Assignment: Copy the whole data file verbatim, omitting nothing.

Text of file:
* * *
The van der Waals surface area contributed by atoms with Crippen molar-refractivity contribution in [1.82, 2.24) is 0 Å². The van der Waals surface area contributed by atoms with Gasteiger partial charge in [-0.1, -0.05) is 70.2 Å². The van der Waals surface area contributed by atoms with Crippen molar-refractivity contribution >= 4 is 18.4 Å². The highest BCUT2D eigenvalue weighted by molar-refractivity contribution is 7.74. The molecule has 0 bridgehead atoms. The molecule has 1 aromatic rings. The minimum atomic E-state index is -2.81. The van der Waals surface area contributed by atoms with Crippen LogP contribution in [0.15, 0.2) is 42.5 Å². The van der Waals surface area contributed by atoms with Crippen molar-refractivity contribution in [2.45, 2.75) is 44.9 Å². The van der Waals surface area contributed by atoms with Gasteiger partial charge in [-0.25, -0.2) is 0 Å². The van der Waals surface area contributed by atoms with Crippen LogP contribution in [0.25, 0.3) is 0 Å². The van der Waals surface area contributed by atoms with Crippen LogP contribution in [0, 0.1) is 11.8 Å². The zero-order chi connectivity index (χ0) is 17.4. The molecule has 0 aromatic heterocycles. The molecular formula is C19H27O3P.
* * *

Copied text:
The van der Waals surface area contributed by atoms with Crippen molar-refractivity contribution in [1.82, 2.24) is 0 Å². The van der Waals surface area contributed by atoms with Gasteiger partial charge in [-0.1, -0.05) is 70.2 Å². The van der Waals surface area contributed by atoms with Crippen molar-refractivity contribution >= 4 is 18.4 Å². The highest BCUT2D eigenvalue weighted by molar-refractivity contribution is 7.74. The molecule has 0 bridgehead atoms. The molecule has 1 aromatic rings. The minimum atomic E-state index is -2.81. The van der Waals surface area contributed by atoms with Crippen LogP contribution in [0.15, 0.2) is 42.5 Å². The van der Waals surface area contributed by atoms with Crippen molar-refractivity contribution in [2.45, 2.75) is 44.9 Å². The van der Waals surface area contributed by atoms with Gasteiger partial charge in [-0.25, -0.2) is 0 Å². The van der Waals surface area contributed by atoms with Crippen LogP contribution in [0.25, 0.3) is 0 Å². The van der Waals surface area contributed by atoms with Crippen LogP contribution in [0, 0.1) is 11.8 Å². The zero-order chi connectivity index (χ0) is 17.4. The molecule has 0 aromatic heterocycles. The molecular formula is C19H27O3P.